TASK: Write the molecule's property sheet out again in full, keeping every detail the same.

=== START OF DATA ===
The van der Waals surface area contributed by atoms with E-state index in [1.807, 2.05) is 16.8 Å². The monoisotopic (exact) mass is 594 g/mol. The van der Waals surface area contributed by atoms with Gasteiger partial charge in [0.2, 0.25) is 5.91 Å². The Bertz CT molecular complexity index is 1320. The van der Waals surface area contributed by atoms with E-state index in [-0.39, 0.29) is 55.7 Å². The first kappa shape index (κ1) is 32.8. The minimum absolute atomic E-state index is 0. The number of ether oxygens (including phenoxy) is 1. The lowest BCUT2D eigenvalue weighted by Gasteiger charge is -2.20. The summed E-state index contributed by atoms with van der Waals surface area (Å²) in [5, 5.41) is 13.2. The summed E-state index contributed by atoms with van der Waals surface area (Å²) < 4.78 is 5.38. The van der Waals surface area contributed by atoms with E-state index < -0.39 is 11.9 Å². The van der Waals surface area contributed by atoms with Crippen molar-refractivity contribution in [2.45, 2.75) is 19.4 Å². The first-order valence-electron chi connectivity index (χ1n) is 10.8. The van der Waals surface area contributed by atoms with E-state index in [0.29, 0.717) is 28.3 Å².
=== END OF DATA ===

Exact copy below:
The van der Waals surface area contributed by atoms with E-state index in [1.807, 2.05) is 16.8 Å². The monoisotopic (exact) mass is 594 g/mol. The van der Waals surface area contributed by atoms with Gasteiger partial charge in [0.2, 0.25) is 5.91 Å². The Bertz CT molecular complexity index is 1320. The van der Waals surface area contributed by atoms with E-state index in [-0.39, 0.29) is 55.7 Å². The first kappa shape index (κ1) is 32.8. The minimum absolute atomic E-state index is 0. The number of ether oxygens (including phenoxy) is 1. The lowest BCUT2D eigenvalue weighted by Gasteiger charge is -2.20. The summed E-state index contributed by atoms with van der Waals surface area (Å²) in [5, 5.41) is 13.2. The summed E-state index contributed by atoms with van der Waals surface area (Å²) < 4.78 is 5.38. The van der Waals surface area contributed by atoms with E-state index < -0.39 is 11.9 Å². The van der Waals surface area contributed by atoms with Crippen molar-refractivity contribution in [2.45, 2.75) is 19.4 Å². The first-order valence-electron chi connectivity index (χ1n) is 10.8. The van der Waals surface area contributed by atoms with E-state index in [0.29, 0.717) is 28.3 Å².